It’s hard to believe, but Sergei Rachmaninoff, the man who would become one of the 20th century’s towering pianists and composers, flunked all of his exams as a twelve-year-old at St. Petersburg Conservatory. Acquaintances described him as an “aimless goof off” who specialized in altering his report card to make Fs look like Bs. Fearful for his future, his mother and his cousin, Alexander Siloti, jerked young Sergei out of the lenient St. Petersburg Conservatory and planted him in the notoriously rigorous rival Conservatory in Moscow. Nikolai Zverev, who had a frightful reputation for strictness, accepted him as a pupil. The family’s strategy worked. Rachmaninoff buckled down and graduated in three years as the Conservatory’s star, winning its Great Gold Medal, only the third such award ever granted. Years later, he reminisced about his experience, “Discipline entered my life. God forbid that I leave the piano five minutes before my time of three hours was up! Or one uncompleted note – such cases were capable of stirring him up into a fearsome temper.However, all our achievements and diligence paid off: he drove us, his pupils, to various houses with concerts. When I finished playing, Zverev said: ‘Now that is how one should play the piano!’”
Discipline was not the only gift he received at the Moscow Conservatory. Its most famous professor, Pytor Tchaikovsky, became his teacher, his cheerleader, his mentor, and his father figure. So, it is no surprise that when Sergei composed his Trio élégiaque No. 1 in his final year as a student, he would base its main theme on a memorable motif from Tchaikovsky’s Piano Concerto No. 1. The DNA of this Trio comes from the opening four notes horn motif of Tchaikovsky’s masterpiece. Rachmaninoff turns Tchaikovsky’s descending four notes into a four-note rising motif – in a minor mode – introduced by the piano. Everyone in the audience at the Conservatory would have been well aware of Rachmaninoff’s unmistakable musical reference. At the time, borrowing an idea from another composer was not plagiarism, it was a show of respect. The issue wasn’t where the idea came from, but what you could do with it, and Sergei did plenty.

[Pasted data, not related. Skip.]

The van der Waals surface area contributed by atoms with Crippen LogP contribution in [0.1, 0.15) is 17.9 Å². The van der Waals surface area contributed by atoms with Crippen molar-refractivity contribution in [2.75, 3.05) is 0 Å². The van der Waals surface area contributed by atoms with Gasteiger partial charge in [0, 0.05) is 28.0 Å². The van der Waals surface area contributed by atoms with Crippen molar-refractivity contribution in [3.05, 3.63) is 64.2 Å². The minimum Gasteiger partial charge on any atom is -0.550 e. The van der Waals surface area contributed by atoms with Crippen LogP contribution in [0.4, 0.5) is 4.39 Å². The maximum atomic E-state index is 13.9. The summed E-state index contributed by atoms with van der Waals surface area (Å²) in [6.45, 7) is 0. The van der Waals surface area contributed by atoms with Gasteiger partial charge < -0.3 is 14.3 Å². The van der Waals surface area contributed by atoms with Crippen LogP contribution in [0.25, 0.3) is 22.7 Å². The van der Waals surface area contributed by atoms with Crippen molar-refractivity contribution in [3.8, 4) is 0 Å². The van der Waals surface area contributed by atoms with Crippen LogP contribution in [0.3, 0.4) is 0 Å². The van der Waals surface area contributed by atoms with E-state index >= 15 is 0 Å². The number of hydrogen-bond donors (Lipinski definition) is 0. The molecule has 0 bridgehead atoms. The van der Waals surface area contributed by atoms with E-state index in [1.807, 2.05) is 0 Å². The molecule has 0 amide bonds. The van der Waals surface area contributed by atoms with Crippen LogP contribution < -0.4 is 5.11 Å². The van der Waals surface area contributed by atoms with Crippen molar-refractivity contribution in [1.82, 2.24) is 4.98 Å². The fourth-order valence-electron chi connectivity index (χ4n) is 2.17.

This Trio, which he wrote as a nineteen-year-old, already sounds like the Rachmaninoff who years later wrote his powerful piano concertos and his monumental Second Symphony. His characteristic massive chords, captivating sequences, and Romantic washes of color are much in evidence.
The Trio ends with a funeral march. Even at that young age, Rachmaninoff was obsessed with death. Many of his mature works quote the Dies Irae from the Catholic mass for the dead.
Rachmaninoff returned to this format a year later, after Tchaikovsky’s premature death. Trio élégiaque No. 2 is a tribute to his mentor. It, too, ends with a poignant funeral march.